Psalm 90 begins with familiar words. They are often spoken in times of great distress, perhaps at a funeral or during times of a community-wide disaster. “Lord, You have been our dwelling place throughout all generations.” After a listing of the troubles and sorrows of life, including the brevity thereof, the psalm closes with these words:”May the favor of the Lord our God rest upon us; establish the work of our hands for us—yes, establish the work of our hands.”
Today’s readings are the above psalm, along with Numbers 17 and 2 Peter 3. The latter bears a remarkable similarity to the psalm, in that it begins with a reminder, concludes with an encouraging word, and lists troubles and challenges between. The epistle opens with words of purpose:”I have written . . . as reminders to stimulate you to wholesome thinking.”
Wholesome thinking. We live in an exceedingly health conscious age; we might even call it an obsession for many people. Every day we seem to have on one hand new warnings about the potential dangers to our health of foods to which we have grown accustomed, sometimes even on the advice of medical experts—only to learn that on further testing in laboratories that some poor experimental animals endured terrifying consequences from this same food; on the other hand, we are told that more regular consumption of a previously under-appreciated food item can fight off various maladies of which we had never heard. Exercise is a good thing. It keeps us both mentally and physically fit, or at least we must expect it to do so, given all of the health and fitness facilities in virtually any community. They are good things. But what about our minds? How wholesome is the condition of the mind?
One can readily find “Christian” marketing of both food and fitness options, often sold to us (at higher rates of profit than their supposedly secular counterparts, by the way) as things that will benefit our spiritual lives. Perhaps. A considerable number of true believers run to these products and services, longing for wholeness. Yet many of the same people neglect the health of their minds. It is easy to do, particularly in a time when there is so much else on our schedules. When we do consider the bigger issues of life, we are prone to letting someone else provide this service as well, someone to do our thinking for us, that is. Give a sound-byte, make sure it has a Bible verse or two attached to it, and adopt it as the “biblical” answer to whatever question arises.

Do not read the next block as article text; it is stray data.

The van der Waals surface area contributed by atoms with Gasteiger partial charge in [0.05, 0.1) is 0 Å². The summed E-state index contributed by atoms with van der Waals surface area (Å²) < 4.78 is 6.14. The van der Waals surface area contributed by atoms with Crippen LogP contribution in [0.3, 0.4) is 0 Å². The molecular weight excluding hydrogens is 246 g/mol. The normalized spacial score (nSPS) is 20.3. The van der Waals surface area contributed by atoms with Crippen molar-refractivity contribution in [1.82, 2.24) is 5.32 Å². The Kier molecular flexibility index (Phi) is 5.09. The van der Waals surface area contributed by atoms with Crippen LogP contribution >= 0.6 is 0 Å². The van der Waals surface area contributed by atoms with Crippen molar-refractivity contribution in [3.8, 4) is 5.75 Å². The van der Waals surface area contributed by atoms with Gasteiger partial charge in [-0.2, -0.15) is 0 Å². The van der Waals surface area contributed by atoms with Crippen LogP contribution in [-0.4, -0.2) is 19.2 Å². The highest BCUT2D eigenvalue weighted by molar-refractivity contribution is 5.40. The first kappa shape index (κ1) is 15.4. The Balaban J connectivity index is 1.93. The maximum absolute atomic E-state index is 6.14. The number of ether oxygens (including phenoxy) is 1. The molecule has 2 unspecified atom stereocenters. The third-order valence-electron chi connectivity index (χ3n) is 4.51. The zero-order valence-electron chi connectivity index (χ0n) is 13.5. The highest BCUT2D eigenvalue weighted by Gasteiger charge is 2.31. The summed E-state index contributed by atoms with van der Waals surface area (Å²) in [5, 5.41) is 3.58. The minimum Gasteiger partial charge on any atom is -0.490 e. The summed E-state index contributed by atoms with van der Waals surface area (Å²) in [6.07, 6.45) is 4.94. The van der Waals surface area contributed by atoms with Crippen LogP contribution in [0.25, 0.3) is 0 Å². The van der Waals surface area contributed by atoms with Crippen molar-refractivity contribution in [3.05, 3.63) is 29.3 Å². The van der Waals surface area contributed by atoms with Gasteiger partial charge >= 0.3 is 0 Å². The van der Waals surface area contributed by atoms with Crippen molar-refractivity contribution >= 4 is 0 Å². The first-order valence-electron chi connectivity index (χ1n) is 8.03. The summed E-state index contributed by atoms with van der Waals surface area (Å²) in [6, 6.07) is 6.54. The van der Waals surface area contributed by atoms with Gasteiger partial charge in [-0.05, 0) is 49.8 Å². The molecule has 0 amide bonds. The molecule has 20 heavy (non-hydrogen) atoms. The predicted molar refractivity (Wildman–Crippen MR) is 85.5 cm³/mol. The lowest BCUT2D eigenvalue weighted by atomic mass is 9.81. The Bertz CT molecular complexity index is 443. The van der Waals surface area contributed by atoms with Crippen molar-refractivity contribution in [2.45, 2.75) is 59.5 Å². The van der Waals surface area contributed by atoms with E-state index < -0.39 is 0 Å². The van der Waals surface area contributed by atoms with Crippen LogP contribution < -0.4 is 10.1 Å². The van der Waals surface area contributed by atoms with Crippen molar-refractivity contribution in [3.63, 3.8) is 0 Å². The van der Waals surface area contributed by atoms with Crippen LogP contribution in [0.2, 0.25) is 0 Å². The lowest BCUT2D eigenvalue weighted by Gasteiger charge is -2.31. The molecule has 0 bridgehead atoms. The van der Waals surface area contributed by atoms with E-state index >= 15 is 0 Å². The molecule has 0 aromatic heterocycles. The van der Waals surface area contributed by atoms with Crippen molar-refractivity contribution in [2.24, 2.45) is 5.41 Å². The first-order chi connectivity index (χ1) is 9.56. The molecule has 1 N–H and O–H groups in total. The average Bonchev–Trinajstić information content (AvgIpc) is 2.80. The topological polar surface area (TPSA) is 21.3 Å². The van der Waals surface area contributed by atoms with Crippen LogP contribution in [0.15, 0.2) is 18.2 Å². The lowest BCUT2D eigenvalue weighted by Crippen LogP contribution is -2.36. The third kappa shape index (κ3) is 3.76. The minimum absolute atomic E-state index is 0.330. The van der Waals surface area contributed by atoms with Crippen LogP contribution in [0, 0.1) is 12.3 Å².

As both Psalm 90 and 2 Peter 3 both indicate, however, there inevitably comes a time or times during which the sound bite type of faith will leave us wanting. For the psalmist it was the inevitability of tragedy and the end of life; the epistle adds to this the deliberate scoffing and ridicule from those who choose not to honor God and would like to discourage the rest of us from taking Him seriously as well. Whatever the nature of the difficulty being faced, the remedy is the same: get perspective.
Wholesome thinking begins with seeing the world as it is—the arena of God’s creating, redeeming activity, carried out in spite of our insistence upon ignoring Him and what is truly our well-being and our hope. Advent begins the Christian year by calling us to remember the story that makes sense of the world. We look at the record; we consider our end, both as individual human persons and as actors on the stage of the history God is redeeming through the coming Christ. It is a time for us to step back and re-evaluate whether the many concerns occupying our minds are those which give attention and gain direction from the God who gives us life and hope. The fear of the Lord really is the beginning of wisdom. Give your mind a fitness test this Advent season. What does it dwell upon?